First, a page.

Canon sensor technology lags behind Sony's. This is one area in which Canon is lacking. Are there any other areas?snip....
I give canon 5 years before they pull out of camera development. The writing is on the wall, especially if they have no desire to make class leading products. at that end, whats the point?
Canon may find it difficult to manufacture sensors that rival's Sony's. This need not be a matter of desire. The cause is economic. Canon currently lacks the competitive advantages Sony enjoys with its sensor business. One would need a true "all things being equal" clause to claim that Canon lacks the desire to produce class leading cameras. But, things are unequal. Canon is conservative. It is not complacent and incompetent.
Sensible persons would hope that Canon can improve the technology in its sensors and in the making of its sensors. There are few benefits for consumers when one company has a monopoly in a key component.
That said, I doubt Canon would abandon its camera development business. Why would it? What may happen is Canon may choose to use Sony sensors in its FF cameras. Why would it make this choice? A key reason: The costs of developing sensors could become so great and Sony's advantages so significant that competing with Sony in processor development would be uneconomic for Canon -- which is to say, unprofitable. If that point were to come, Canon would act irrationally if it attempted to compete with Sony. This situation is common. In the past, DEC, Motorola and HP abandoned computer processor development. It is not as though they failed to produce innovative products. They did. Rather, the economics of the situation favored Intel because Intel produced processors for a commodity product, personal computers. Intel had economies of scale the others lacked. It had the massive revenue stream needed to build fabs, to take risks, etc. Intel became the leading oligopoly provider of CPUs.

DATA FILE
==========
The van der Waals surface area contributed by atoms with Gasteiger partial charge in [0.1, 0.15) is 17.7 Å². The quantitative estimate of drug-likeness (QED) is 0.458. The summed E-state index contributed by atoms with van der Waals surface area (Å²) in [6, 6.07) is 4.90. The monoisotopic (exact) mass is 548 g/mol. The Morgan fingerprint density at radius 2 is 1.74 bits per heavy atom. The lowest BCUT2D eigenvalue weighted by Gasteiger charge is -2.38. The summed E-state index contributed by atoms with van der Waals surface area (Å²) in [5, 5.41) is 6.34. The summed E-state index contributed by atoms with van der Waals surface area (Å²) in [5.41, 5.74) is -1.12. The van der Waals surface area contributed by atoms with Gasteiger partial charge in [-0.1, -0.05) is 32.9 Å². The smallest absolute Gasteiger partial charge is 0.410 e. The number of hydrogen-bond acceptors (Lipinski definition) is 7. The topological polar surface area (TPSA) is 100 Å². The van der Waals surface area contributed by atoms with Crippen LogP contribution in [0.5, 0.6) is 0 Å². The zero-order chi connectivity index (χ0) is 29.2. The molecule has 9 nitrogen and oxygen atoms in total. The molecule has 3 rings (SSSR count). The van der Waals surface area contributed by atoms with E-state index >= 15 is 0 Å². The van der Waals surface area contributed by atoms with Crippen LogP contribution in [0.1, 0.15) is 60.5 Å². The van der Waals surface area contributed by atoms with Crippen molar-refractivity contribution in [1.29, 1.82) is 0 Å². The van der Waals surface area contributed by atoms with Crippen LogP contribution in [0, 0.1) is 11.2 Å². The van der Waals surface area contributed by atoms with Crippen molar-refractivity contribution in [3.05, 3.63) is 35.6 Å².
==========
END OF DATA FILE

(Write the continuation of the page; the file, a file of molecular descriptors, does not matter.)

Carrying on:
Sony, thanks to the expertise in and income from its cell phone businesses, now has a competitive advantage with respect to Canon, Nikon and other sensor chip makers. It remains to be seen whether Sony can translate this advantage into market share in full frame cameras. It could, but consumers find system switches costly. It also remains to be seen if Canon can improve its sensors to a degree needed to compete with Sony as an equal -- if only to preserve the expertise it has gained over the last half-century and to prevent Sony from becoming a monopoly provider of image sensors for FF and ASP-C cameras. Monopolies supress innovation.
Finally, Canon sensors continue to produce high-quality images in its cameras. We need to remind ourselves of this fact. Sony has not made Canon cameras obsolete. Camera sensors are a mature technology. The leader and the led are not so different that using Canon cameras is irrational. But, Sony is the leader. That's a fact.